Updated: Dec 5, 2017
First of all, what are the side effects and long term effects of Overeating? In a nutshell these include: Poor Digestion (farting all day-embarrassing!), Weight Gain, Accumulation of Toxins in the Lymph and Blood and Organ systems from poorly digested food, and ultimately, Disease.
Ten Tips to Help You Enjoy Your Food
1. Have a one to ten scale to make sure you are hungry. Check in with your body and discern how hungry you are on a scale of one to ten-one being starving or so hungry that you no longer feel it and ten being stuffed to the point you can’t even look at food. Eat when you are somewhere around a 3-5 on that scale. If there is a day you just don’t feel like eating, then don’t. You’ll live (this is about overeating, not anorexia!). Our bodies have a natural cycle that if we are listening, it will have about 2-3 days over a period of around 48 days that it wants a rest from food. So if you feel it, respect it but it shouldn’t be a regular habit. Don’t let yourself get to one on the scale as this will just encourage overeating and can lead to things like ulcers and poor digestion. Signs your body is hungry include gurgling in the stomach. Symptoms of low blood sugar like blurry vision, dizziness, etc is going too long without food.
2. Use a bowl that is the size of a ball you could hold in your cupped hands. Cup your hands together and imagine a ball with that diameter-that’s your portion size. Buy yourself a beautiful bowl that you love that is about the size that would hold that amount of food. You can always go back for seconds but get used to what is a reasonable amount of food to eat at a sitting.
3. Before you eat, no matter what it is, take three deep breaths. Your belly must move outward on the inhale for this to happen. Deep means in the body not sucked up into the chest and not a big effort-just deep and relaxed.
4. Before you eat, look at your food (even a Big Mac if you call that food)! Do this as you are taking your three deep breaths. You may even want to give thanks for the farmers who have grown it (hopefully it resembles something like real food that someone would grow but for now, just do it without judging yourself. There are plenty of other judgmental people who can do that for you). My daughter and I used to say this blessing when she was little - May all be fed, May all be healed, and may all be loved. And may we be grateful for what we have.
5. Decide to enjoy whatever you are eating, even if you think it’s not good for you. Being conflicted about your choices is almost as bad as making poor choices. If you are going to eat whatever it is that you think you shouldn’t, please at least enjoy it without guilt. I once had a client that thought if she had a piece of cake, she ruined her diet. This is a horribly restricted way to live. Of course, you can have even a weekly piece of cake and still loose weight. (Sign up for my blog for those tips - coming soon!)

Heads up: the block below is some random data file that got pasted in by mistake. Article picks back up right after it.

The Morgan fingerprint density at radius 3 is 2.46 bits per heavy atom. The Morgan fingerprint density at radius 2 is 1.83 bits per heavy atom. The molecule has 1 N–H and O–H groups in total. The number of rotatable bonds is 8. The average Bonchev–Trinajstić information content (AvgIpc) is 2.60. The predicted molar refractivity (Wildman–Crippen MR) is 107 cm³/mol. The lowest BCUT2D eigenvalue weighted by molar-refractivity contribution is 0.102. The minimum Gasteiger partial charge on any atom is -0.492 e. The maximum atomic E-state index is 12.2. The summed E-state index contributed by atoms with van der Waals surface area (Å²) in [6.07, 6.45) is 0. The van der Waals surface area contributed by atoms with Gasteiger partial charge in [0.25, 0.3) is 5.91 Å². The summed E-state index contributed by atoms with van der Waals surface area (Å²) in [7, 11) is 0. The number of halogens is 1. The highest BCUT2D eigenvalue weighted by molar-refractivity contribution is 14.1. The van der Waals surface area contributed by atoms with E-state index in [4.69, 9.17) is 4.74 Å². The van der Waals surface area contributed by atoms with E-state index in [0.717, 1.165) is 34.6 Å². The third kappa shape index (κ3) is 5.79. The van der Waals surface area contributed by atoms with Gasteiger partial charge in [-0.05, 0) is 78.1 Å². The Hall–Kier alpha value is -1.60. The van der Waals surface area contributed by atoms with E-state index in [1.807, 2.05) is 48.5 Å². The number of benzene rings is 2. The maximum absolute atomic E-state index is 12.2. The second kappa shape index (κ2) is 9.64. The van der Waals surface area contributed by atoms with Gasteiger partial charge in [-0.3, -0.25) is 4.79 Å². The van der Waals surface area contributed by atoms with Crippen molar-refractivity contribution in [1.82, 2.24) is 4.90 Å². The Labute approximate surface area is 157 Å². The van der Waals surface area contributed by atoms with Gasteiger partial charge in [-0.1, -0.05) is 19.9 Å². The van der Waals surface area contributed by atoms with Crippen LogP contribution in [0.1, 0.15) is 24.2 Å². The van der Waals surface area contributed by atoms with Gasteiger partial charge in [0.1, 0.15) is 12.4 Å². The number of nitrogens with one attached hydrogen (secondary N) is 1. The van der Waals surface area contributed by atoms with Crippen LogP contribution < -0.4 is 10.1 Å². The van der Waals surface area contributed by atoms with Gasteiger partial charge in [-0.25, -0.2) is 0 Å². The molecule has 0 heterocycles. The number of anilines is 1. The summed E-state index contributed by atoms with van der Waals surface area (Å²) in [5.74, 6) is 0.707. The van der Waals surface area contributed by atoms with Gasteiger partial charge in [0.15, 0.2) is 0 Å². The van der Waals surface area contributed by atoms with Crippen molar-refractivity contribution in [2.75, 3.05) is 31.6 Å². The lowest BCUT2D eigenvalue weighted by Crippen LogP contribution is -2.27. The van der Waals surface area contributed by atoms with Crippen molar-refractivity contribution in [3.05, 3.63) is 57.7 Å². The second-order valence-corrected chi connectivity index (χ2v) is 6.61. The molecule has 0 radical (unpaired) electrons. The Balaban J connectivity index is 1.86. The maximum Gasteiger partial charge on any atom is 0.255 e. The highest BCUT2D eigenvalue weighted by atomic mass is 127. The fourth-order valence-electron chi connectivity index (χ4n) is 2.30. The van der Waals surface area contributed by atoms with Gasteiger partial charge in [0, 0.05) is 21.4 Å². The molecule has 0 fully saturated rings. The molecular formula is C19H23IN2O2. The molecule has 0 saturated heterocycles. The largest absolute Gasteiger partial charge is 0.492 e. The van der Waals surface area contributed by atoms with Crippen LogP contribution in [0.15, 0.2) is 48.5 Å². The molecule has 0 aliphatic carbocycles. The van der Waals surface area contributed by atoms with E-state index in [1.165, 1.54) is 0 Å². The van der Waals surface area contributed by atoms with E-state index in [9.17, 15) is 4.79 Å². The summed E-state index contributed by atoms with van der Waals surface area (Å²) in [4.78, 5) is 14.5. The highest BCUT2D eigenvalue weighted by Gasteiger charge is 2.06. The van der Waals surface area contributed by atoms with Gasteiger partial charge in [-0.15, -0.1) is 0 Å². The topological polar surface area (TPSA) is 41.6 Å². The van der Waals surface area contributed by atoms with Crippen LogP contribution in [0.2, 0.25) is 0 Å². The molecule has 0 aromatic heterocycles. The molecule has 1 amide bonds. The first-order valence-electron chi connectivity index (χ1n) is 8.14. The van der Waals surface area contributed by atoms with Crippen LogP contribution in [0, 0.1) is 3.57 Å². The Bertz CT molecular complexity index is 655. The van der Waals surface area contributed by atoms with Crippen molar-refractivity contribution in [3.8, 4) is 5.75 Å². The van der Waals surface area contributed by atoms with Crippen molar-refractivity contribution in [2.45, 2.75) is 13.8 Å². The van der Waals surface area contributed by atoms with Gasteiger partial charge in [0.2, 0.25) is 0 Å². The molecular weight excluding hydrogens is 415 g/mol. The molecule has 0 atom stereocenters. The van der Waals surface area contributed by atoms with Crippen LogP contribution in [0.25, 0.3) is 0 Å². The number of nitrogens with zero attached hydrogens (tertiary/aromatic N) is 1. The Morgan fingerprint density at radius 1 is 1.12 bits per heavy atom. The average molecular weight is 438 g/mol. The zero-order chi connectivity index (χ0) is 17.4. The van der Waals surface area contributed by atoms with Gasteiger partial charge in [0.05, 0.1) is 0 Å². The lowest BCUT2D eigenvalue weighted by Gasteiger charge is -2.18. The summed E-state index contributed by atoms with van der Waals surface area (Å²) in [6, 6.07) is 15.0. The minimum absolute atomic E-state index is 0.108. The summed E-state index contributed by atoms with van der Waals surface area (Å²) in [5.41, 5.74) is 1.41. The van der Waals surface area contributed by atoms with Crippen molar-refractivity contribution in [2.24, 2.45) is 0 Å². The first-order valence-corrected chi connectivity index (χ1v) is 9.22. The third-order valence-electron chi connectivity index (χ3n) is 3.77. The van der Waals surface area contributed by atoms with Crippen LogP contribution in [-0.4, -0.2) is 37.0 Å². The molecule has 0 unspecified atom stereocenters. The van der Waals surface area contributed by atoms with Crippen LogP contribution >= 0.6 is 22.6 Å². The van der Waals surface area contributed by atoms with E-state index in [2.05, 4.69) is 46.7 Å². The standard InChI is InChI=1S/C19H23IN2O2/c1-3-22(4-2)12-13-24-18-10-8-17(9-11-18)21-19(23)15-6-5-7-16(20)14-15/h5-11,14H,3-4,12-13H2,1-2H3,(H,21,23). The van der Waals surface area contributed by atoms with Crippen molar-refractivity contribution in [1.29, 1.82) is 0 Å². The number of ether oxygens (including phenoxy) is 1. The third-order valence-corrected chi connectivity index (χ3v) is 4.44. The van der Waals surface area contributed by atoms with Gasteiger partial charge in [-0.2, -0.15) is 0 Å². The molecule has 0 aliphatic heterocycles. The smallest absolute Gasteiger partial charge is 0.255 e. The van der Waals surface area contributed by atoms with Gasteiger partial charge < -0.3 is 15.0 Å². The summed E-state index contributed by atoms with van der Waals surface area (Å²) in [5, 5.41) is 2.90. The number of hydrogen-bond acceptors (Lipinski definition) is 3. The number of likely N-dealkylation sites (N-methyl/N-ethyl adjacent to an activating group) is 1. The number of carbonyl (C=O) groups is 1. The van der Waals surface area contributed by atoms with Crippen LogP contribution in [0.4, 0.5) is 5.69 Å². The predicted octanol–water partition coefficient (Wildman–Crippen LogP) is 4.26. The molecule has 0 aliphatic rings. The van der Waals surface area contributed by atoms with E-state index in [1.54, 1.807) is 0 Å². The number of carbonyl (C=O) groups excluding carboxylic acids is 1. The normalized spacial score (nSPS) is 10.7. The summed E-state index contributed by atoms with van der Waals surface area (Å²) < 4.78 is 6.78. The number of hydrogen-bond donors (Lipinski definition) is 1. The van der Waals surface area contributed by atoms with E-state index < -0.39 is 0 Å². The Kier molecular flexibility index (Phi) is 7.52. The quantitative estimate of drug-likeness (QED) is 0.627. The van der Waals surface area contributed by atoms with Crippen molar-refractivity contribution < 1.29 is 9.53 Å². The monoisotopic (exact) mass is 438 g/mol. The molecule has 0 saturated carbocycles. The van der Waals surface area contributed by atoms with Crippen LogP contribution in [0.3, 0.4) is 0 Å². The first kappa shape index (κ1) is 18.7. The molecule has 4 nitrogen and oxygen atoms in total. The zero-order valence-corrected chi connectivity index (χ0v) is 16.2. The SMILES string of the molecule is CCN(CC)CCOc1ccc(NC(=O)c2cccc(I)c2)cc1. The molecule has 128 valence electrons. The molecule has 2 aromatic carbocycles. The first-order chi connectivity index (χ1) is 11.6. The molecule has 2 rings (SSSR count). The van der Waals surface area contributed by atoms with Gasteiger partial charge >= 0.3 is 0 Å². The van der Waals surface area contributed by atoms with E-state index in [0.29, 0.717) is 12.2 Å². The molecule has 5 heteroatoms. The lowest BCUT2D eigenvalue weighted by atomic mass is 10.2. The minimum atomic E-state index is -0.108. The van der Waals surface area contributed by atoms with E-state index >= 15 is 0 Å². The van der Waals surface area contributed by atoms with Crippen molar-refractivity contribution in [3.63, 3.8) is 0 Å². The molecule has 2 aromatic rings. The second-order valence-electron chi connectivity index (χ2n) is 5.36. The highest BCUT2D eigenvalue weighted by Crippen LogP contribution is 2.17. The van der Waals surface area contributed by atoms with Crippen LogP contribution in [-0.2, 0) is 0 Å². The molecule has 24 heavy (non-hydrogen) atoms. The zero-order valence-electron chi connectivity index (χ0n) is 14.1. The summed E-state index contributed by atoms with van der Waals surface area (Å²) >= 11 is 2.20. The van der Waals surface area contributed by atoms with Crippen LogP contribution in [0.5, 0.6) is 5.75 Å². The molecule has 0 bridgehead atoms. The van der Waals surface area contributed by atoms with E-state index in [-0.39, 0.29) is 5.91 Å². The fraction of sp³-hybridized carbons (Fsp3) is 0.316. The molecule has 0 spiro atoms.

6. Eat in a pleasant setting. Do you know how the French villagers eat? There is a story about an archeologist who travelled to a dig in the French countryside. Every lunch the workers would disappear for two hours. She got fed up with the delay in work and ordered them to eat on site. The next day a van pulled up with tables and chairs and a tablecloth and a banquet was laid out with all the trimmings. Two hours later, they resumed work! Even if you are in your car in a parking lot at a drive thru, do something to acknowledge that you are taking time to nourish yourself as best you can in that moment. A plastic flower in the glove compartment that you bring out perhaps? Play some quiet, relaxing music (please don’t listen to or watch the new while eating). Drive to a nearby park instead if you can. Many restaurants are too noisy with irritating music to be helpful for digestion. If you know of pleasant quiet restaurants in town, please share!
7. Chew each mouthful until it is liquid. This aids in digestion and slows you down so your gut has time to tell your noggin that you are full. The gut needs enough room to do it's washing machine motion with your food. If you are full to the brim, aso to speak, this just ain't happening too well.
8. Describe the flavors you are tasting to yourself. Many people eat without really tasting. I have seen this a lot with people who are overweight and also underweight. Learn to discern, like a chef does, what tastes are in the food. Is it sweet, salty, sour, pungent , bitter and/or astringent. Perhaps you can even figure out ingredients such as spices and herbs that were used. If you made the food yourself, taste for a balance of all six tastes. Is it there? Is one missing? How could you introduce that flavor into the dish for balance (I will address this in am upcoming post so sign up if you are curious!). I love to have someone else cook for me. Particularly if it’s something I’m unfamiliar with. Become a taste detective and have an educated palate like a chef.
9. Put your utensil down between bites. There is nothing more disappointing for a cook who has spent time, love and energy in cooking a meal, than to have someone shovel the food into their face like a ravenous dog. Respect the process of having an enjoyable meal. This is a time to be with yourself and possibly your friends or family in a nurturing, meaningful way. BE THERE.
10. Take a breath with the belly moving outward after each bite. If you are not aware of your breathing, you are not in your body. Period. All day long. Period. You want your nervous system to be in sympathetic mode for digestion, not fight or flight. If the abdomen is held tight and your belly is not moving, you will not digest or absorb nutrients as well as you could.